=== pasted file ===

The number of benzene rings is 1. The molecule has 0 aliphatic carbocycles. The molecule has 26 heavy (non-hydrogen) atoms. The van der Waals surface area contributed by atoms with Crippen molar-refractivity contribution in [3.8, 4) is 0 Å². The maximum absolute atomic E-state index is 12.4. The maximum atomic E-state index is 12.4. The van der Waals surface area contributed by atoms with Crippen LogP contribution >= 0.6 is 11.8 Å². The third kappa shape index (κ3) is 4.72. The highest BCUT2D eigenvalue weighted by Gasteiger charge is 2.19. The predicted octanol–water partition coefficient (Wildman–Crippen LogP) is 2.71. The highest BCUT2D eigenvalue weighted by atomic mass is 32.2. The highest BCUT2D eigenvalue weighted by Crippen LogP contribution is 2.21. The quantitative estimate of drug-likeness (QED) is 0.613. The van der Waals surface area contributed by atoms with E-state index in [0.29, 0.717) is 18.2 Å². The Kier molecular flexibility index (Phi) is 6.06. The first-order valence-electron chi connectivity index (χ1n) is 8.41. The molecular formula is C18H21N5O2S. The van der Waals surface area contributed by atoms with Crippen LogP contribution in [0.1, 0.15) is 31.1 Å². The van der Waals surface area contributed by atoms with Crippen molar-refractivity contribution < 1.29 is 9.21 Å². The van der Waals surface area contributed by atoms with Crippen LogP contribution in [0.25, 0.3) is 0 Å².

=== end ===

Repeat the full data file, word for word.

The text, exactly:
The number of benzene rings is 1. The molecule has 0 aliphatic carbocycles. The molecule has 26 heavy (non-hydrogen) atoms. The van der Waals surface area contributed by atoms with Crippen molar-refractivity contribution in [3.8, 4) is 0 Å². The maximum absolute atomic E-state index is 12.4. The maximum atomic E-state index is 12.4. The van der Waals surface area contributed by atoms with Crippen LogP contribution >= 0.6 is 11.8 Å². The third kappa shape index (κ3) is 4.72. The highest BCUT2D eigenvalue weighted by Gasteiger charge is 2.19. The predicted octanol–water partition coefficient (Wildman–Crippen LogP) is 2.71. The highest BCUT2D eigenvalue weighted by atomic mass is 32.2. The highest BCUT2D eigenvalue weighted by Crippen LogP contribution is 2.21. The quantitative estimate of drug-likeness (QED) is 0.613. The van der Waals surface area contributed by atoms with E-state index in [0.29, 0.717) is 18.2 Å². The Kier molecular flexibility index (Phi) is 6.06. The first-order valence-electron chi connectivity index (χ1n) is 8.41. The molecular formula is C18H21N5O2S. The van der Waals surface area contributed by atoms with Crippen LogP contribution in [0.1, 0.15) is 31.1 Å². The van der Waals surface area contributed by atoms with Crippen molar-refractivity contribution < 1.29 is 9.21 Å². The van der Waals surface area contributed by atoms with Crippen LogP contribution in [0.25, 0.3) is 0 Å².